Singer Songwriter Katia Moraes
● By Phil Reser
Latin LoveSeptember 2015
By Phil Reser
Singer songwriter Katia Moraes has performed and recorded with Brazilian acts like Sergio Mendes, Airto Moreira, Oscar Castro-Neves, Rita Lee and Latin Grammy nominee Alex Acuña.
She began her singing career in her native Rio de Janeiro in the 1980s with her energetic band O Espirito da Coisa.
After moving to Los Angeles in 1990, she begin performing with Pure Samba, 22-piece Orchestra Feijoada Completa, Samba Society, Bloco Nove, Viver Brasil Dance Company, Folk Ballet of Brasil and many more.
She released her first lead vocal CD in 1996, “Ten Feet and the Sun” in the United States with the Brasil Nuts band.
Later, she became well known for her recorded albums and performances with her Brazilian band, Sambaguru, which was part of the musical score for the film “Woman on Top.”
Her other music collaborations have included Brazilian Hearts, Pure Samba, Samba Society, Bloco Nove, and the Viver Brasil Dance Company.
Her voice has been featured in the musical scores of films like “Everyday,” “The Last Word,” “Arrested Development” and the cult Japanese animation “Cowboy Bebop.” She and Brazilian Hearts are part of the entertainment at the upcoming annual Chico World Music Festival, which is free on Sept. 12 on the campus at Chico State University.
ENJOY: What actually happens inside you, when you give
out those incredible vocals and communicate to an audience?
KÁTIA: I believe, I follow my intuition. I face the stage as an
extension of life. “Welcome. Pretend you are in my living room,” I tell
the audience sometimes. And I feel it is. I believe movement helps
me to embody a song, an idea. Yes, it makes my voice shaky, but frees
my soul. I’ve been singing with Los Angeles based Viver Brasil Dance
Company since 2007, and I have a great deal of pleasure enhancing
their performance with sound.
ENJOY: Who and what do you see as the most valuable music influences on your growth as an artist and human being?
KÁTIA: Ah, so many wonderful inspiring people in Brazil and around the world. My first impression with music was Rita Pavone. Later on, my big time inspiration was singer Elis Regina. I feel inspired by artists who make me feel equal, who remind me that we are all here in the same boat. Of course, that changes depending on what you’re going through in life, or how much you’ve learned about your craft. As a teenager I loved Janis Joplin, Billie Holiday, Michael Jackson, Stevie Wonder, John Lennon, Bob Marley. Later on, Sting, Joni Mitchell, Ella Fitzgerald, Peter Gabriel and Prince.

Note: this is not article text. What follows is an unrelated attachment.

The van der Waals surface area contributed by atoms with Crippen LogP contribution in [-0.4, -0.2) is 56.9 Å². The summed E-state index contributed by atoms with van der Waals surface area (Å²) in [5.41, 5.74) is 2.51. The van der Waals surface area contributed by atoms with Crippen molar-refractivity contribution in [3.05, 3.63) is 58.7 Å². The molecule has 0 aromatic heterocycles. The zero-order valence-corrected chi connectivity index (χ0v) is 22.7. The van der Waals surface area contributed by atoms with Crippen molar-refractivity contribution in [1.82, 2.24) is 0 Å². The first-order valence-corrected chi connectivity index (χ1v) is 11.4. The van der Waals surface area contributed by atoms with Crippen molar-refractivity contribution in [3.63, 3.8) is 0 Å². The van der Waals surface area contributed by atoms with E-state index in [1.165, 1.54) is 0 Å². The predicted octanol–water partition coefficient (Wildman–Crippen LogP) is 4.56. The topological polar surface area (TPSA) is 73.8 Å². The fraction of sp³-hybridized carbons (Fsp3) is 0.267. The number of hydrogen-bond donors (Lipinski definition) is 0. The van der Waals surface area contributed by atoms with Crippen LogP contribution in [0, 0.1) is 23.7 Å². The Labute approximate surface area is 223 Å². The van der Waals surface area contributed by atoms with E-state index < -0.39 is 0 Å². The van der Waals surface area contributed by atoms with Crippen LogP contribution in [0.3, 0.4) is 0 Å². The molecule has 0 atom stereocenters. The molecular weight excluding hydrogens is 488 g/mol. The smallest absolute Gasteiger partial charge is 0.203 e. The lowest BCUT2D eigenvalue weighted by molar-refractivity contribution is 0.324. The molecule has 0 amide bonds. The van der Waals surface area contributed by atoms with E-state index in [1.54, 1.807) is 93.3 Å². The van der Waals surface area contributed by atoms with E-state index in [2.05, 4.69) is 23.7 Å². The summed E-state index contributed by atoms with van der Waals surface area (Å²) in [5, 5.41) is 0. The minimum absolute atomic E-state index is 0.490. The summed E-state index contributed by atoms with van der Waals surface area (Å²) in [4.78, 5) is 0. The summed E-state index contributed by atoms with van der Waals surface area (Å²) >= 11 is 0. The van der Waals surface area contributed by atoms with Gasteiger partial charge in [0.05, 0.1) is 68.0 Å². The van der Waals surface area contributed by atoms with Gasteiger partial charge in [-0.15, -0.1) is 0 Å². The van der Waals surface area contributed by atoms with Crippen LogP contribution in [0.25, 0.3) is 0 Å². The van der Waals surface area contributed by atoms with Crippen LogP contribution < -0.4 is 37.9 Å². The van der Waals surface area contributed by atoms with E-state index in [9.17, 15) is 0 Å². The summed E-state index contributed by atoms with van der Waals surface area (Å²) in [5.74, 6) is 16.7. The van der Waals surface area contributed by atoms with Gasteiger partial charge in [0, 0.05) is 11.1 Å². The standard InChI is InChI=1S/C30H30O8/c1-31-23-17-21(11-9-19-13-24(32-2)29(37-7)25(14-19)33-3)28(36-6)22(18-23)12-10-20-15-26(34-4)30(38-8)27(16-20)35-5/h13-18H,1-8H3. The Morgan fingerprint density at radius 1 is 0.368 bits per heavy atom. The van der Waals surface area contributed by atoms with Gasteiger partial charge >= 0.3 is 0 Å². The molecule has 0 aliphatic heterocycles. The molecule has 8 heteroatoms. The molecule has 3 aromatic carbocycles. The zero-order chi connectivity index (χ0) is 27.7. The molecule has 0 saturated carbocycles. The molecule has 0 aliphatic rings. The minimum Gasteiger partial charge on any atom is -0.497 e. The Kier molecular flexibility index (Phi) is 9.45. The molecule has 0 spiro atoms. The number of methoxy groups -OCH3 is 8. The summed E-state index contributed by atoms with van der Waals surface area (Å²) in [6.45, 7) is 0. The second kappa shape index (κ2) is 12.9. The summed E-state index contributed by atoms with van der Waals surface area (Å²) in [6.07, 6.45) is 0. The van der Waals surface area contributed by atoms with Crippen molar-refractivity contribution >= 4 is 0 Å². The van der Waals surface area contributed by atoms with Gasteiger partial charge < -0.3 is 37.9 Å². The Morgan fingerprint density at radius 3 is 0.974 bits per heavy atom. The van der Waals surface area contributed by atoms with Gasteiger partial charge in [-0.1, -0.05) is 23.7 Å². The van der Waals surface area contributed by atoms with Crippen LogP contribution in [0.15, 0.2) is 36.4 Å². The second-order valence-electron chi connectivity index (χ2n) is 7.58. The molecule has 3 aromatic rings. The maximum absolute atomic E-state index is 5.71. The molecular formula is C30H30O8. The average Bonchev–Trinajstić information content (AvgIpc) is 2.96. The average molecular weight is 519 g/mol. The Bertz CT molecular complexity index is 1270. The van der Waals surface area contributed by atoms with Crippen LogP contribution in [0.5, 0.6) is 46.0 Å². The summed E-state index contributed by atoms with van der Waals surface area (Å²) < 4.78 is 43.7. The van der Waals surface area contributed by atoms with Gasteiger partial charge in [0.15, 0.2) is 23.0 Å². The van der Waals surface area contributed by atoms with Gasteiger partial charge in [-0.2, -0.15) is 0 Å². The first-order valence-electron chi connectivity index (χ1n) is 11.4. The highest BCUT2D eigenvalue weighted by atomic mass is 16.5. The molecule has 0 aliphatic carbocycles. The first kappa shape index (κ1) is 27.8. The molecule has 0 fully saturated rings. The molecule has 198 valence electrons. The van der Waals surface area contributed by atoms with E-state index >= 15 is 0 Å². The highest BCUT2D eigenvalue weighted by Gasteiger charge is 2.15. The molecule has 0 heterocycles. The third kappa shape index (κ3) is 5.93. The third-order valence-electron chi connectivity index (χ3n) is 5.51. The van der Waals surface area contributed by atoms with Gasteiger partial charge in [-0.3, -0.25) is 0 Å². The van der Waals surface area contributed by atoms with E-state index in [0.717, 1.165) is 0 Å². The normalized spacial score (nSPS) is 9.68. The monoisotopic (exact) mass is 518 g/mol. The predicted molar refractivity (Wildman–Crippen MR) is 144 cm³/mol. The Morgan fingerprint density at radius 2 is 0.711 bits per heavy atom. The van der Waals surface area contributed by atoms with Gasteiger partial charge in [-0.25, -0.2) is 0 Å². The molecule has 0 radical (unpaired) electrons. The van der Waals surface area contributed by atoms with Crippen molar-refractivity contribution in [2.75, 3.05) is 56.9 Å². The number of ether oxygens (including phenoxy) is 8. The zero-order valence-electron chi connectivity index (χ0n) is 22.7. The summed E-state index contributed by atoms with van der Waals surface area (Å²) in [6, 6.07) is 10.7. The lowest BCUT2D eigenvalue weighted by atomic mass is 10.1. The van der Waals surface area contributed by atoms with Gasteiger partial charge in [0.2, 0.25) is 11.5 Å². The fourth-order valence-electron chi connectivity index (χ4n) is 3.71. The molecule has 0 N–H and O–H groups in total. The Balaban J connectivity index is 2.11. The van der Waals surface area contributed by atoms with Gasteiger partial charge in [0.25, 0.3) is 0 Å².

ENJOY: Describe your past recorded music. Are you planning a solo album?
KÁTIA: I recorded two albums in Brazil with a theatrical-rock band in the 1980s called O Espírito da Coisa. Here in the U.S., I recorded/ performed with my band Sambaguru for 14 years. I’ve been rehearsing my way into a solo artist since the band stop working together in 2010. The first sign was an EP produced by Irish producer/engineer Lynne Earls. I just watched a documentary about George Harrison where he mentioned the time it took to gather himself after the Beatles broke up. I was always surrounded by guys taking over the process of recording, and now I have to take the wheel and drive. I’m feeling stronger about my new compositions with different partners, so I believe a plan is under way.
ENJOY: How would you describe the power of music?
KÁTIA: I’ll answer using a quote from a singer I like. In 2012, I created a show called “Brazilian Heart, a Celebration” to pay homage to Brazilian artists. The first one to be celebrated was Elis Regina, my all-time idol. In 2013, it was Clara Nunes – a samba icon, and last year I paid homage to Maria Bethânia, who continues to bring poetry/ literature to the stage every time she performs. She says: “Music is like perfume.” Think about it…the notes enter your soul through your senses and bring you to a place where sometimes you did not have any idea existed. It moves you to joy or to pieces. It makes you dance, cry, think, ponder, laugh, wonder. It touches your senses, our common ground. From there we evolve, we progress, and inspire through action.
ENJOY: Do you think that an artist should be socially responsible?
KÁTIA: Yes. It’s strange to me when I take a stand about some social/ political issue and someone makes a face, or mentioned an artist is not supposed to do that. On May 30, I performed at Aratani Theatre in downtown Los Angeles and told the audience that I’m a Mahatma Gandhi follower, a pacifist. Before I flew to L.A. in 1990 I spent a month in El Salvador. That country was in the middle of a civil war, and I spent a night inside of a closet in the Brazilian embassy praying that a bomb wouldn’t fall on our heads. I believe no one deserves the horrors of a war.
Saturday, September 12, Chico State University
chicoworldmusicfestival.com • katiamoraes.com